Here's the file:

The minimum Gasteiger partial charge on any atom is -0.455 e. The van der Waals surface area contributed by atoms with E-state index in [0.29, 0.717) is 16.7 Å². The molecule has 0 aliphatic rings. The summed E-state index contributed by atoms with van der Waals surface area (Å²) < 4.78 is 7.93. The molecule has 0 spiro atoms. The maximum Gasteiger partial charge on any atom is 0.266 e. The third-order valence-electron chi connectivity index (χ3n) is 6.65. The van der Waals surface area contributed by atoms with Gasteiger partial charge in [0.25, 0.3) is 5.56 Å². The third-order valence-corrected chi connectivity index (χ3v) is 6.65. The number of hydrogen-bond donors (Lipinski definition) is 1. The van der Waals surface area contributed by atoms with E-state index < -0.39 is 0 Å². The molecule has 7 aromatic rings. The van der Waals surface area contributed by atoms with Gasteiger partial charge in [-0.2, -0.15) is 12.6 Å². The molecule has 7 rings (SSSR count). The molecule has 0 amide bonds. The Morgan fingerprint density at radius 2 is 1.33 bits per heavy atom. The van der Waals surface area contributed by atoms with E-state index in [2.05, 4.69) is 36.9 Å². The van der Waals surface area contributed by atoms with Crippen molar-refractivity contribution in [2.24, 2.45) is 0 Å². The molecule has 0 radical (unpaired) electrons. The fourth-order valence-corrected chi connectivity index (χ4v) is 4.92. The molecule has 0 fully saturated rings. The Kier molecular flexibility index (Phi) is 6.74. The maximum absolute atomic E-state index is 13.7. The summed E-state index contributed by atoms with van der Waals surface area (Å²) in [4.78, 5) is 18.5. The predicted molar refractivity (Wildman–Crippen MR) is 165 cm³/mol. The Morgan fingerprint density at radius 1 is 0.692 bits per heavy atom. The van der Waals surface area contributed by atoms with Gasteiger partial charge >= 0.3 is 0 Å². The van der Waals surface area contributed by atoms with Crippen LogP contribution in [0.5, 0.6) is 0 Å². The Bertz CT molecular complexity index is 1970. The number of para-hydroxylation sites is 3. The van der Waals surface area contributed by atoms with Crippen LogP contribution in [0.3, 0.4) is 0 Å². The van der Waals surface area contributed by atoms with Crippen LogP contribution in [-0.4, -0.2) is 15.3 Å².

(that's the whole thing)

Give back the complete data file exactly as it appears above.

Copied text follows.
The minimum Gasteiger partial charge on any atom is -0.455 e. The van der Waals surface area contributed by atoms with E-state index in [0.29, 0.717) is 16.7 Å². The molecule has 0 aliphatic rings. The summed E-state index contributed by atoms with van der Waals surface area (Å²) < 4.78 is 7.93. The molecule has 0 spiro atoms. The maximum Gasteiger partial charge on any atom is 0.266 e. The third-order valence-electron chi connectivity index (χ3n) is 6.65. The van der Waals surface area contributed by atoms with Gasteiger partial charge in [0.25, 0.3) is 5.56 Å². The third-order valence-corrected chi connectivity index (χ3v) is 6.65. The number of hydrogen-bond donors (Lipinski definition) is 1. The van der Waals surface area contributed by atoms with E-state index < -0.39 is 0 Å². The molecule has 7 aromatic rings. The van der Waals surface area contributed by atoms with Gasteiger partial charge in [-0.2, -0.15) is 12.6 Å². The molecule has 7 rings (SSSR count). The molecule has 0 amide bonds. The Morgan fingerprint density at radius 2 is 1.33 bits per heavy atom. The van der Waals surface area contributed by atoms with E-state index in [2.05, 4.69) is 36.9 Å². The van der Waals surface area contributed by atoms with Crippen molar-refractivity contribution in [2.24, 2.45) is 0 Å². The molecule has 0 radical (unpaired) electrons. The fourth-order valence-corrected chi connectivity index (χ4v) is 4.92. The molecule has 0 fully saturated rings. The Kier molecular flexibility index (Phi) is 6.74. The maximum absolute atomic E-state index is 13.7. The summed E-state index contributed by atoms with van der Waals surface area (Å²) in [4.78, 5) is 18.5. The predicted molar refractivity (Wildman–Crippen MR) is 165 cm³/mol. The Morgan fingerprint density at radius 1 is 0.692 bits per heavy atom. The van der Waals surface area contributed by atoms with Gasteiger partial charge >= 0.3 is 0 Å². The van der Waals surface area contributed by atoms with Crippen LogP contribution in [0.5, 0.6) is 0 Å². The Bertz CT molecular complexity index is 1970. The number of para-hydroxylation sites is 3. The van der Waals surface area contributed by atoms with Crippen LogP contribution in [0.3, 0.4) is 0 Å². The van der Waals surface area contributed by atoms with Crippen LogP contribution in [-0.4, -0.2) is 15.3 Å².